Eye Misalignment

Written by: Katie Murphy │Last reviewed: October 2021 | Last updated: May 2022

Thyroid eye disease (TED) causes swelling and inflammation of the tissues and muscles of the eye. The result is symptoms such as pain, irritation, and pressure of the eyes and tissues around the eyes.1,2

One other symptom you may have with TED is a misalignment of the eyes or looking “crossed-eyed” when your eyes do not line up normally. Your doctor or TED specialist may call this strabismus (struh-biz-mus).1,2

Why does strabismus happen in TED?

The retina is a layer of tissue that lines the back of the eye. The retina senses light and sends a signal to the brain so an image can be seen. We usually see a single image through 2 eyes because incoming light is directed to the same spot on the retina in each eye.2,3

Each eye has 6 attached muscles that help move the eye up, down, to the side, and at an angle. All 6 muscles work together to focus on a single object.2

Thyroid eye disease causes inflammation and hardening (fibrosis) of the muscles and tissues around the eye. This leads to swelling and thickening of the eye muscles (extraocular muscles). Muscles that are hard, thick, and swollen do not work properly, which leads to decreased eye movement. When the eyes cannot move the way they should, misalignment can occur. Misaligned eyes can cause double vision (diplopia, dip-low-pee-uh).3

Diagnosis

Eye misalignment is diagnosed by your doctor or TED specialist, usually during an eye exam. While some people have visible strabismus, others may have a more mild problem that requires additional tests. These tests include:

Cover tests

Your TED specialist uses cover tests to assess the severity of your strabismus. There are several different variations of cover tests. In 1 method, your TED specialist will cover 1 of your eyes and look at the uncovered eye to see if the movement in the uncovered eye is normal. Then your doctor will check your other eye.4,5

Corneal light reflex test (Hirschberg test)

This test is a simple and quick way your doctor can check the alignment of your eyes. Your doctor will shine a small light and ask you to focus on the light. Next, your doctor will check the reflection of the light off the surface of your eye (cornea). In those with normal eye alignment, the light reflection is even in both eyes. For those with strabismus, this reflection varies in each eye.4

Krimsky test

Like the corneal light reflex test, this test involves your TED specialist shining a small light in your eyes and asking you to focus on the light. However, with this test, prisms of different colors are placed in front of your eye. Your doctor will look for the right prism that aligns the reflection in both your eyes to determine which prism works best.4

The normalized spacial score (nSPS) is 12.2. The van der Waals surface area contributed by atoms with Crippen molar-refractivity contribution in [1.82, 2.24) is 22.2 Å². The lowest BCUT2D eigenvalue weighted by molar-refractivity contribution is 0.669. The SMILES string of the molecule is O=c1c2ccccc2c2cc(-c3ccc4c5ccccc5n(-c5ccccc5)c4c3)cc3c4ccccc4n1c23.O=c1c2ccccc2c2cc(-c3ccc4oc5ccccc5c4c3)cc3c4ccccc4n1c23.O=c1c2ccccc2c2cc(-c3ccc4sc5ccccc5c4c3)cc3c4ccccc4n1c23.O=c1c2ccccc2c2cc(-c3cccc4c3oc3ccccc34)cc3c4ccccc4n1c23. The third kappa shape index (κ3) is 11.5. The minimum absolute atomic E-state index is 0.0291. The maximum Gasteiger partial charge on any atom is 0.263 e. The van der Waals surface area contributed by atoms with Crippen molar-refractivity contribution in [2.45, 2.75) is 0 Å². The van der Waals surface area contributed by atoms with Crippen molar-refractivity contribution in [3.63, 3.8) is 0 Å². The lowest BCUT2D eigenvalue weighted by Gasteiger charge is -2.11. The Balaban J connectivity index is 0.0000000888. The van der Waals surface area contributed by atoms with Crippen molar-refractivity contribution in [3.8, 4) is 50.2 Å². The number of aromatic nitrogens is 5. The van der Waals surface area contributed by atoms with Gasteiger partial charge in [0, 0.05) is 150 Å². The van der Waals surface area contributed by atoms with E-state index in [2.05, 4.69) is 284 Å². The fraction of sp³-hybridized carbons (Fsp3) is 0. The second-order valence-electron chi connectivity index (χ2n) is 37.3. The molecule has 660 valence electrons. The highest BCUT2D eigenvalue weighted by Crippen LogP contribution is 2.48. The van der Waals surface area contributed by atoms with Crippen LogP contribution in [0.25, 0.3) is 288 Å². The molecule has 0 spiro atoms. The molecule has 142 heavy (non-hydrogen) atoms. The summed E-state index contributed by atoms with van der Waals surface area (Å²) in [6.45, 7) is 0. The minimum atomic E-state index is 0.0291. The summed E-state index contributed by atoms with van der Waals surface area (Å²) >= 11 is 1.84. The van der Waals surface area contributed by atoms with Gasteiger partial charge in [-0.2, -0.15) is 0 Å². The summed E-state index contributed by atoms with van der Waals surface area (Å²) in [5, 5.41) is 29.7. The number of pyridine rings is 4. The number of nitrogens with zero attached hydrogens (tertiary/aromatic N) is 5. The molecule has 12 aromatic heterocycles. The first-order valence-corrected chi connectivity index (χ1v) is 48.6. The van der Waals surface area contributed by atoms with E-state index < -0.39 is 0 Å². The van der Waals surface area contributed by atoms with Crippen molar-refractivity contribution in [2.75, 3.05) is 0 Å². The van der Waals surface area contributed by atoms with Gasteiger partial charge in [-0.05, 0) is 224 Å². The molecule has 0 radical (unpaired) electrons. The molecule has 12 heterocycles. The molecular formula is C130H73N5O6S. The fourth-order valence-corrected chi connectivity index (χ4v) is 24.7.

How is strabismus treated?

If you do not have double vision, your doctor may decide to observe your symptoms as the first line of treatment. Some people with double vision due to TED may get relief by patching the affected eye. Also, special eyeglasses called prism lenses might help. These are used to bend light before it reaches the eye, allow the brain to detect a single image instead of seeing double.3,4

For some people with TED and eye misalignment, surgery to realign the eyes may be needed. Strabismus surgery should only be performed after the acute phase of TED and when eye misalignment remains stable for some time.6,7

An injection (shot) of the drug BotoxⓇ (OnabotulinumtoxinA) might be an option for some people with strabismus. This treatment blocks certain chemical signals from the nerves that cause muscle contraction. When injected into the affected muscles of the eye, Botox may help to realign the eyes.8

If you have thyroid dysfunction, such as hyperthyroidism or hypothyroidism, keeping your thyroid hormone levels within normal range might help decrease some of the symptoms related to TED. However, it is important to note that treating thyroid disorders does not directly change the course of TED. Both thyroid problems and TED require different treatments, so make sure you see your doctor to ensure you get the proper treatment.1,3

Smoking can make TED symptoms worse, especially if you have Graves’ disease. If you smoke, talk to your doctor about the best ways to quit.1,3

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